As a member of the Technology Committee, I know that there is work being done to try to bridge some of that gap by considering the rank-and-file members. It encourages more involvement to introduce and extend the hobby in a way that some of the older dealers have accepted, regardless of their phobia to technology. Even Mishler, who I heard recently purchased his first cell phone, supports the effort!
Of course, this is not enough but it is a start. Remember, the journey of a thousand miles begins with a single step.
There have been a lot of single steps over the last few years and enough movement to show progress. Progress is not full success and there is a lot more to be done. The only way to move forward to be more responsive to the collector is for collectors to become part of the solution. Collectors should be encouraged to run for the Board of Governors. If you cannot run for the Board, try doing something on a volunteer basis. Work to make your local club successful because sometimes, one of the best solutions is to resolve the issues from the bottom up.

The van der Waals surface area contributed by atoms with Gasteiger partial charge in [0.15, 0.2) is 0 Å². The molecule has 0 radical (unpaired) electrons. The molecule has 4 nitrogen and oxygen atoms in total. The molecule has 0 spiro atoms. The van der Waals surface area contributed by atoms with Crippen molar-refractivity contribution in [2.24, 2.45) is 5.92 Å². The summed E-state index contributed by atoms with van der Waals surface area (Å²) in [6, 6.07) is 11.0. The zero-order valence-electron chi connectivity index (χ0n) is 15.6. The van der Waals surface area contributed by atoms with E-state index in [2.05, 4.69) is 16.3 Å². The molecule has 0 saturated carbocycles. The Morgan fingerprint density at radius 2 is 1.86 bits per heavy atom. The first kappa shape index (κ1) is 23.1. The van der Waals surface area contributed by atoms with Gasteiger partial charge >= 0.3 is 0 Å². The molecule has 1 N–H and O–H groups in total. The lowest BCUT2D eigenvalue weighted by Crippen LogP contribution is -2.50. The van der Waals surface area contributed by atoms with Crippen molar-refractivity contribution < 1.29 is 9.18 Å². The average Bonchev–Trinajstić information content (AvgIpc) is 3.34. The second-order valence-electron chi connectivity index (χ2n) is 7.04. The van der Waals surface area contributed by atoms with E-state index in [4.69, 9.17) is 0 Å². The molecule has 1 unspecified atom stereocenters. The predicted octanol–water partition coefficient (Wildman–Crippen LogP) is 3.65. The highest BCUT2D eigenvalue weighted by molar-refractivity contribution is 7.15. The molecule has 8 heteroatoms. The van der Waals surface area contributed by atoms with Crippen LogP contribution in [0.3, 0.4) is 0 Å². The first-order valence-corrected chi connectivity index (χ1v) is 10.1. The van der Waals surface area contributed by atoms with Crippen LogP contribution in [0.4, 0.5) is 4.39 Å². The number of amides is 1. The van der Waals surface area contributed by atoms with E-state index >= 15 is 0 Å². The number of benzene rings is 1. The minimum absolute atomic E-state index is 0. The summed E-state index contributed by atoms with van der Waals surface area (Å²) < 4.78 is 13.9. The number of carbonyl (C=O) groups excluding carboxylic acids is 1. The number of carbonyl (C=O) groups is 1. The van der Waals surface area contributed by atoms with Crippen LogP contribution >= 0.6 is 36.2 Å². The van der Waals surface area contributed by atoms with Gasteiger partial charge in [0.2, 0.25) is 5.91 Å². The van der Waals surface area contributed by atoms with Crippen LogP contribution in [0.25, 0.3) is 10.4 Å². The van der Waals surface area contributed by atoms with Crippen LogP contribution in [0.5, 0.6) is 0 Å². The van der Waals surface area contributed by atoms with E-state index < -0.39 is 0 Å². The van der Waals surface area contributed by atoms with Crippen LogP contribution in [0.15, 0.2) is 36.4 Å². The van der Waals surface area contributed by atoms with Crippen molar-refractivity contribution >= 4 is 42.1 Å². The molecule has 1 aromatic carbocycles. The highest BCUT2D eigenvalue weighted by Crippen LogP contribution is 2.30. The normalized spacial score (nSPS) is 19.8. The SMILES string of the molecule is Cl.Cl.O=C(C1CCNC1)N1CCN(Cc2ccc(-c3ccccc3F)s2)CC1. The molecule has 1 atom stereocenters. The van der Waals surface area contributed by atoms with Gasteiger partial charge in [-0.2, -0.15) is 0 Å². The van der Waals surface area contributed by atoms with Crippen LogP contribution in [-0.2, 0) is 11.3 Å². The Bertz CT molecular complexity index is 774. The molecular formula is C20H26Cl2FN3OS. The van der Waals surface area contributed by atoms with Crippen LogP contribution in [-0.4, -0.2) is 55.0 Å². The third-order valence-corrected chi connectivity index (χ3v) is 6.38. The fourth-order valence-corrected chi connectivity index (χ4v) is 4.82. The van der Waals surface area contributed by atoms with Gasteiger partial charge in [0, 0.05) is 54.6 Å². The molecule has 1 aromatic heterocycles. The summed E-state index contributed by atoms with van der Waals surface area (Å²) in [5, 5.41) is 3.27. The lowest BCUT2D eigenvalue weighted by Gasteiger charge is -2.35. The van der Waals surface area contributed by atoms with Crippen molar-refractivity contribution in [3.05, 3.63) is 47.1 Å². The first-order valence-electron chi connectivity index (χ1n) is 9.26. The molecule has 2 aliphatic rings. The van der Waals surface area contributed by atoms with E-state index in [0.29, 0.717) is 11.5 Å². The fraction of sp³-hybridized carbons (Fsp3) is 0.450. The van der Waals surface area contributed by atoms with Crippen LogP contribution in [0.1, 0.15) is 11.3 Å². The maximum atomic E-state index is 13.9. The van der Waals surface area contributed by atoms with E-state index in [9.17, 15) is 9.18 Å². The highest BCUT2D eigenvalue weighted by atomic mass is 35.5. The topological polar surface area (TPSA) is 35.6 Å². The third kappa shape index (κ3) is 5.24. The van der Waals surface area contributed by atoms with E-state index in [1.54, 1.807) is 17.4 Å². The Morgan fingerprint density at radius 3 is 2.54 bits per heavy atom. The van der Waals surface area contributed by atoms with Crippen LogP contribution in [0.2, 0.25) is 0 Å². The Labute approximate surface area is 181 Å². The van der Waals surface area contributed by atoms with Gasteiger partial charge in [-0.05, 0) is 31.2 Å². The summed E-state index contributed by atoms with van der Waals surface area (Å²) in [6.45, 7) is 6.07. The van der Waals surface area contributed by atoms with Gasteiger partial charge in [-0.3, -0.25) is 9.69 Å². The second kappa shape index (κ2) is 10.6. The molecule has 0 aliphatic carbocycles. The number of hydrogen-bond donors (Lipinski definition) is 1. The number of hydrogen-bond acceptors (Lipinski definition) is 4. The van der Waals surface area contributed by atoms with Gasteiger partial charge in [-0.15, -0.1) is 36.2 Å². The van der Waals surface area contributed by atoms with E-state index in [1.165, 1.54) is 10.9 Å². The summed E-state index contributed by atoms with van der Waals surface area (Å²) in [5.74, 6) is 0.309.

Come in with an agenda. Know what you want to see happen. In fact, if I should ever run again for the Board of Governors, here are some of the issues I would like to see addressed:
- Diversity. Face it, the vast majority of the ANA’s membership is white, male, and over the age of 50. The only time I have seen a diverse crowd at a show was at a FUN show. By diversity, I am also including women and younger people. The hobby has to start attracting a more diverse membership.
- Get Younger. While there are good Young Numismatist programs, they basically end when the YN graduates high school. The hobby needs to think about that gap when the YN drops the hobby for their life and picks it up again when they have their own YN to bring in. This is one area where the perceived elitism of the high-end dealers is hurting the hobby. We should be able to find some way to keep the YN interested all the way through their life without waiting for them to pick up their blue folders again when their kids become interested.